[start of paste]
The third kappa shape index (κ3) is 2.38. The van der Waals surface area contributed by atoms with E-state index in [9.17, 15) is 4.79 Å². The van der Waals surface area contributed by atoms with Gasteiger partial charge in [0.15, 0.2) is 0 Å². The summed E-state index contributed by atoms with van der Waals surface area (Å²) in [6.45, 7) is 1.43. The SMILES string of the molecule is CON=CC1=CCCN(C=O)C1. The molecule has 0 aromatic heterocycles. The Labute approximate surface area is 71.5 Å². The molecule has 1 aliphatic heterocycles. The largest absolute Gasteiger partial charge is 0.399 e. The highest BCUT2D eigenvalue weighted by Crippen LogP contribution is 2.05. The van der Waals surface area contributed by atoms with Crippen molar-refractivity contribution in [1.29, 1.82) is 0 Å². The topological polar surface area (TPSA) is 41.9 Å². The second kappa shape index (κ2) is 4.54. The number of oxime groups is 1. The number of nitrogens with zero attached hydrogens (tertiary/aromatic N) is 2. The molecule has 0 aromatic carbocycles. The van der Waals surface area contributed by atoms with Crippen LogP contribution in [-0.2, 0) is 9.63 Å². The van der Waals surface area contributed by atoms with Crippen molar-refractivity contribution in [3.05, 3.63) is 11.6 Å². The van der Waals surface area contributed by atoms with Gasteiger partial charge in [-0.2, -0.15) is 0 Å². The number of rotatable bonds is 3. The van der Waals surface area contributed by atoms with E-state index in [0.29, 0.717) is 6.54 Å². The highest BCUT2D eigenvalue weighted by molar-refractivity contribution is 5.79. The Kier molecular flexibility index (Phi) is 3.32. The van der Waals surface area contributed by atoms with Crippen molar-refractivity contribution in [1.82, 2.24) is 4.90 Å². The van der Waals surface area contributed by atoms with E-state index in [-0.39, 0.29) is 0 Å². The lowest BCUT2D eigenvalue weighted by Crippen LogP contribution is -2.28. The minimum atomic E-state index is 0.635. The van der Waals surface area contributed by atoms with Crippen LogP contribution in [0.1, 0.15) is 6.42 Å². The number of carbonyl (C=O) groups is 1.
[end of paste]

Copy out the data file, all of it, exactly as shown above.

The third kappa shape index (κ3) is 2.38. The van der Waals surface area contributed by atoms with E-state index in [9.17, 15) is 4.79 Å². The van der Waals surface area contributed by atoms with Gasteiger partial charge in [0.15, 0.2) is 0 Å². The summed E-state index contributed by atoms with van der Waals surface area (Å²) in [6.45, 7) is 1.43. The SMILES string of the molecule is CON=CC1=CCCN(C=O)C1. The molecule has 0 aromatic heterocycles. The Labute approximate surface area is 71.5 Å². The molecule has 1 aliphatic heterocycles. The largest absolute Gasteiger partial charge is 0.399 e. The highest BCUT2D eigenvalue weighted by Crippen LogP contribution is 2.05. The van der Waals surface area contributed by atoms with Crippen molar-refractivity contribution in [1.29, 1.82) is 0 Å². The topological polar surface area (TPSA) is 41.9 Å². The second kappa shape index (κ2) is 4.54. The number of oxime groups is 1. The number of nitrogens with zero attached hydrogens (tertiary/aromatic N) is 2. The molecule has 0 aromatic carbocycles. The van der Waals surface area contributed by atoms with Crippen LogP contribution in [-0.2, 0) is 9.63 Å². The van der Waals surface area contributed by atoms with Crippen molar-refractivity contribution in [3.05, 3.63) is 11.6 Å². The van der Waals surface area contributed by atoms with Gasteiger partial charge in [-0.2, -0.15) is 0 Å². The number of rotatable bonds is 3. The van der Waals surface area contributed by atoms with E-state index in [0.29, 0.717) is 6.54 Å². The highest BCUT2D eigenvalue weighted by molar-refractivity contribution is 5.79. The Kier molecular flexibility index (Phi) is 3.32. The van der Waals surface area contributed by atoms with Crippen molar-refractivity contribution in [1.82, 2.24) is 4.90 Å². The van der Waals surface area contributed by atoms with E-state index in [-0.39, 0.29) is 0 Å². The lowest BCUT2D eigenvalue weighted by Crippen LogP contribution is -2.28. The minimum atomic E-state index is 0.635. The van der Waals surface area contributed by atoms with Crippen LogP contribution in [0.1, 0.15) is 6.42 Å². The number of carbonyl (C=O) groups is 1.